Moving abroad can be exciting, but stressful at the same time. There’s a lot of decisions to make, and a lot to plan if you’re seriously considering such a big move. Here are some simple tips to make the decisions a little easier.
- Give it some time after you move. The excitement of moving to a new country can wear off quickly when the realities of living in a foreign country hit you. The first months can be stressful, as you try to negotiate a new culture or not speaking the language. Even if you’ve moved to another english speaking country, challenges like sorting out bank accounts, setting up utilities, and struggling to make friends can make the transition difficult. Give it six months for these things to settle down, so you can tell if you actually don’t like your new home or just don’t like moving challenges.
- Find a relocation expert to help you find a new property. Where finding quality properties is half of the challenge, it’s important to get smart help to help you not only find the home, but negotiate the legalities of buying or renting abroad.
- Resist going home while you’re still getting used to your new country. Even if there’s a great flight deal, if you head home while you’re still settling in, it can set you back in negotiating your new life. When you’re home, everything is easier, with no language barrier or culture confusion. The ease might tempt you to call time early on living abroad before you’ve given it a fair chance.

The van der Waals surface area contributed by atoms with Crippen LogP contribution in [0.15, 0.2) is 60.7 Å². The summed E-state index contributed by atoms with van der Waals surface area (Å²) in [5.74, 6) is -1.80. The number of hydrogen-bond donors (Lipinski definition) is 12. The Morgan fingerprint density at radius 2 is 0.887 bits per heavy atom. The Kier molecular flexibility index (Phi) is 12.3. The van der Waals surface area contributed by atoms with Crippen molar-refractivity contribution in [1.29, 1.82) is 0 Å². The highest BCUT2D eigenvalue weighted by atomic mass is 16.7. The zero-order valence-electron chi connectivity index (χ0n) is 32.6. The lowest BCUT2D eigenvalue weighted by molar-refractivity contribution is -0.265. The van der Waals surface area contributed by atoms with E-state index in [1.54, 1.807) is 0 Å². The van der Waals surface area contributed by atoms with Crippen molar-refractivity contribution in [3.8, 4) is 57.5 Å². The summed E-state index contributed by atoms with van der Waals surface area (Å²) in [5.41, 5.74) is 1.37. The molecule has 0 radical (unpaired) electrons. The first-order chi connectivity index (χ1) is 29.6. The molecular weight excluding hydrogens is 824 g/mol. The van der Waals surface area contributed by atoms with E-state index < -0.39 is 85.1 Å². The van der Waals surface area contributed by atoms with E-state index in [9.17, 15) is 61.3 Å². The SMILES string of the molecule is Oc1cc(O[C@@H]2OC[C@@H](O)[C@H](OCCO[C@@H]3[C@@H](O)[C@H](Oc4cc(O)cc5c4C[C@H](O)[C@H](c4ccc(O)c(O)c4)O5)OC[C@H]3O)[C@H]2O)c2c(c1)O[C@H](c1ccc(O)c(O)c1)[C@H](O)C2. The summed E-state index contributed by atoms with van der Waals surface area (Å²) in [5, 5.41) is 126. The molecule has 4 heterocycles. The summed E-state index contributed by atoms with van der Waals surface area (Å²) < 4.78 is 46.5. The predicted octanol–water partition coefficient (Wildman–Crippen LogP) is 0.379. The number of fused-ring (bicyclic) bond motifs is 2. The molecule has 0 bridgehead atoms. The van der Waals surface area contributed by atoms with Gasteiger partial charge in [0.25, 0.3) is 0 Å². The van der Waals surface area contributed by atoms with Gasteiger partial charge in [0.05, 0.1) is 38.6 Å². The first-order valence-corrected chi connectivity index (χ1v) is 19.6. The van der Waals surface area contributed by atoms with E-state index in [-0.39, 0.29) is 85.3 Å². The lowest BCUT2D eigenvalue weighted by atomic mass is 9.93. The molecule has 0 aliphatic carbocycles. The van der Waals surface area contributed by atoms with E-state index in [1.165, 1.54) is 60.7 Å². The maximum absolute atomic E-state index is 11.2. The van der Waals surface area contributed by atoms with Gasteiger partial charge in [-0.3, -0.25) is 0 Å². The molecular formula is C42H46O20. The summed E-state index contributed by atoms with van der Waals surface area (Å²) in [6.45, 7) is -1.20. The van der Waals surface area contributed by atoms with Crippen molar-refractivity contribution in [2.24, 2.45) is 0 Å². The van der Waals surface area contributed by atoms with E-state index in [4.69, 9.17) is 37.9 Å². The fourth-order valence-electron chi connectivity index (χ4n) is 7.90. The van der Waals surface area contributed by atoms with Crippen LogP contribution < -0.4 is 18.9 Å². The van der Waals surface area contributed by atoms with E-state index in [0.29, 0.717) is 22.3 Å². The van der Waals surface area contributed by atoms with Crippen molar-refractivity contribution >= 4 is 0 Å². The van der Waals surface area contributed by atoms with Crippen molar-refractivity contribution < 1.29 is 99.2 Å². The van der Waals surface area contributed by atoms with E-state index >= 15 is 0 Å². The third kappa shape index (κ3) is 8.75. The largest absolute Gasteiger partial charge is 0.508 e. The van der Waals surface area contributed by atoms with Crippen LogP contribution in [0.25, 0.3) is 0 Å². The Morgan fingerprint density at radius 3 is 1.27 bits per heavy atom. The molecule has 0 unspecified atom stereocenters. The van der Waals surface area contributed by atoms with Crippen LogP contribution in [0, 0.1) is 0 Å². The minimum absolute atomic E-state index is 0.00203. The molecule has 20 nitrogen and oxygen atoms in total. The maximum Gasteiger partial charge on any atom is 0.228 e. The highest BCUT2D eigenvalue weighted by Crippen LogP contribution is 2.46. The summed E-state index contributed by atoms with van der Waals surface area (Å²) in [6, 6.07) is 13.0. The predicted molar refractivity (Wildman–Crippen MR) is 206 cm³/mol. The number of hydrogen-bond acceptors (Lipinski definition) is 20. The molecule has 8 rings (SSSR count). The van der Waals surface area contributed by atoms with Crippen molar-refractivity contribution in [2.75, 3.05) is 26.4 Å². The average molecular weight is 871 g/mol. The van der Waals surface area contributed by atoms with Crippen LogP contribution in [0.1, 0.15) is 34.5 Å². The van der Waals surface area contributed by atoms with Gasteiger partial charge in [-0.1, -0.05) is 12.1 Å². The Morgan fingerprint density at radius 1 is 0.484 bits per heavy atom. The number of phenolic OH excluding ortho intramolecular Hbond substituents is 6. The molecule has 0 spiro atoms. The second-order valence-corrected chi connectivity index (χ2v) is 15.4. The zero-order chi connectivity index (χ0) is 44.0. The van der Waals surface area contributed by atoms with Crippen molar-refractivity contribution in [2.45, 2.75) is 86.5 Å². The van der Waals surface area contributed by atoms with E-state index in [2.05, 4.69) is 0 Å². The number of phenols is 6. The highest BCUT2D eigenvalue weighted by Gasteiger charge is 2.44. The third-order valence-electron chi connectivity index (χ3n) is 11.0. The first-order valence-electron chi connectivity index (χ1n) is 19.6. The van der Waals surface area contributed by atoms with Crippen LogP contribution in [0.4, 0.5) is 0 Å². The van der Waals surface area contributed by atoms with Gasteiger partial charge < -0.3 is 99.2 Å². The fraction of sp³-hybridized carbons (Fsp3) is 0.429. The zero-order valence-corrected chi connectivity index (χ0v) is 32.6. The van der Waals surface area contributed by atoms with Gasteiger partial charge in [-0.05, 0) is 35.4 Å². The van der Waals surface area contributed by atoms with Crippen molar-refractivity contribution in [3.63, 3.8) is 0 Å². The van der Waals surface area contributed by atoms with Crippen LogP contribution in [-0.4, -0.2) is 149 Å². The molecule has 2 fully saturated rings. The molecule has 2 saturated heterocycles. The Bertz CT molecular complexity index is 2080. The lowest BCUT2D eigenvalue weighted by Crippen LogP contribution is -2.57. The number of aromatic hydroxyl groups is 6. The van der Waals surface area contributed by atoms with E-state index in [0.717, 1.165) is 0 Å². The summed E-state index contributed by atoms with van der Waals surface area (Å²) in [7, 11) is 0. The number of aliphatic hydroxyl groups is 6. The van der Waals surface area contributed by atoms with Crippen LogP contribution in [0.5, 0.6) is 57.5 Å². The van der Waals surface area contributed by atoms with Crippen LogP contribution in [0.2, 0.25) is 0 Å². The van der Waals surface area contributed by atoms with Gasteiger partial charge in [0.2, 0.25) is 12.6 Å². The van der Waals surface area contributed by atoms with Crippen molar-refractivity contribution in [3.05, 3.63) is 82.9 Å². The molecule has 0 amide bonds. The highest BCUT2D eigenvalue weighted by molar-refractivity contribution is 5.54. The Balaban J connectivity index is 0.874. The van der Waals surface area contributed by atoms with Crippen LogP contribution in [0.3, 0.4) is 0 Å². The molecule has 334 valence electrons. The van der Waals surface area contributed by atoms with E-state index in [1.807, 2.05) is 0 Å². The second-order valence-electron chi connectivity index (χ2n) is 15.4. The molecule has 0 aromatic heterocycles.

- Pick up some language basics. As a tourist, you can get away with very limited use of the local language, as long as you struggle through the pleasantries like hello, goodbye, please and thank you. As an ex-pat, you’ll need a little more. It can help you to settle in and start to build connections, and will show your new community that you’re trying. Learn some simple phrases, like ‘this, ‘that, some numbers, and the words for ‘here’ and ‘where’. This can help you ask for directions, book a taxi, buy food and lots of other things. Whether you ask for ‘two please’ at the cinema, point at a map with ‘here please’ in a taxi or point at a cake and say ‘that one please’, your new words can open up a lot of options.
- Ask other ex-pats for their survival tools. Bonding with the ex-pat community can really help you to find the best resources for life abroad, like apps or websites. For example, maybe they can recommend a takeaway with english menus, a handy app to navigate local public transport or a Facebook group for local ex-pats.
- Try to avoid making comparisons. Life can work differently in other countries to the way you’re used to, and it can be easy to make unfavourable comparisons. If you find yourself wondering why the stores close earlier, or the banking system is complicated or why you can’t buy your favourite cheese anywhere, try and balance it by noticing the things that are better, like better options for public transports, cleaner streets or better coffee.